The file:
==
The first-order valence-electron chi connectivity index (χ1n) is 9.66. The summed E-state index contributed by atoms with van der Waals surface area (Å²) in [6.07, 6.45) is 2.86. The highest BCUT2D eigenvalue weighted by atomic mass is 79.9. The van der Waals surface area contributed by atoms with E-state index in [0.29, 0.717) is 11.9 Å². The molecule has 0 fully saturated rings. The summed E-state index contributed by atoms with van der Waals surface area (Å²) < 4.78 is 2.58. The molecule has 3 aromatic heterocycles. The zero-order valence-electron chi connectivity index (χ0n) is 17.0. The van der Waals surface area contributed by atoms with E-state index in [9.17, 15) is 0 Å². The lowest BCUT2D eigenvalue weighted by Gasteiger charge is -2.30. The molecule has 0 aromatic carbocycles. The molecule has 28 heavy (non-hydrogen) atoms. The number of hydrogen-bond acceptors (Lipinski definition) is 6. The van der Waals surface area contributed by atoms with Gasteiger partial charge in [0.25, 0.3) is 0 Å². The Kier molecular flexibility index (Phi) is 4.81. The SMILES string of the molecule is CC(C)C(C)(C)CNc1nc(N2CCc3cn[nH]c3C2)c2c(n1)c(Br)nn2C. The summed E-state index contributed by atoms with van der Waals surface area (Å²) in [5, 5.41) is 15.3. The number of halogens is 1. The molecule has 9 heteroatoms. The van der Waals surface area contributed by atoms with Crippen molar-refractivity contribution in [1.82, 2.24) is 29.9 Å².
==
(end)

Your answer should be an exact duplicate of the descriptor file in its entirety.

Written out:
The first-order valence-electron chi connectivity index (χ1n) is 9.66. The summed E-state index contributed by atoms with van der Waals surface area (Å²) in [6.07, 6.45) is 2.86. The highest BCUT2D eigenvalue weighted by atomic mass is 79.9. The van der Waals surface area contributed by atoms with E-state index in [0.29, 0.717) is 11.9 Å². The molecule has 0 fully saturated rings. The summed E-state index contributed by atoms with van der Waals surface area (Å²) < 4.78 is 2.58. The molecule has 3 aromatic heterocycles. The zero-order valence-electron chi connectivity index (χ0n) is 17.0. The van der Waals surface area contributed by atoms with E-state index in [9.17, 15) is 0 Å². The lowest BCUT2D eigenvalue weighted by Gasteiger charge is -2.30. The molecule has 0 aromatic carbocycles. The molecule has 28 heavy (non-hydrogen) atoms. The number of hydrogen-bond acceptors (Lipinski definition) is 6. The van der Waals surface area contributed by atoms with Gasteiger partial charge in [0.25, 0.3) is 0 Å². The Kier molecular flexibility index (Phi) is 4.81. The SMILES string of the molecule is CC(C)C(C)(C)CNc1nc(N2CCc3cn[nH]c3C2)c2c(n1)c(Br)nn2C. The summed E-state index contributed by atoms with van der Waals surface area (Å²) in [5, 5.41) is 15.3. The number of halogens is 1. The molecule has 9 heteroatoms. The van der Waals surface area contributed by atoms with Crippen molar-refractivity contribution in [1.82, 2.24) is 29.9 Å².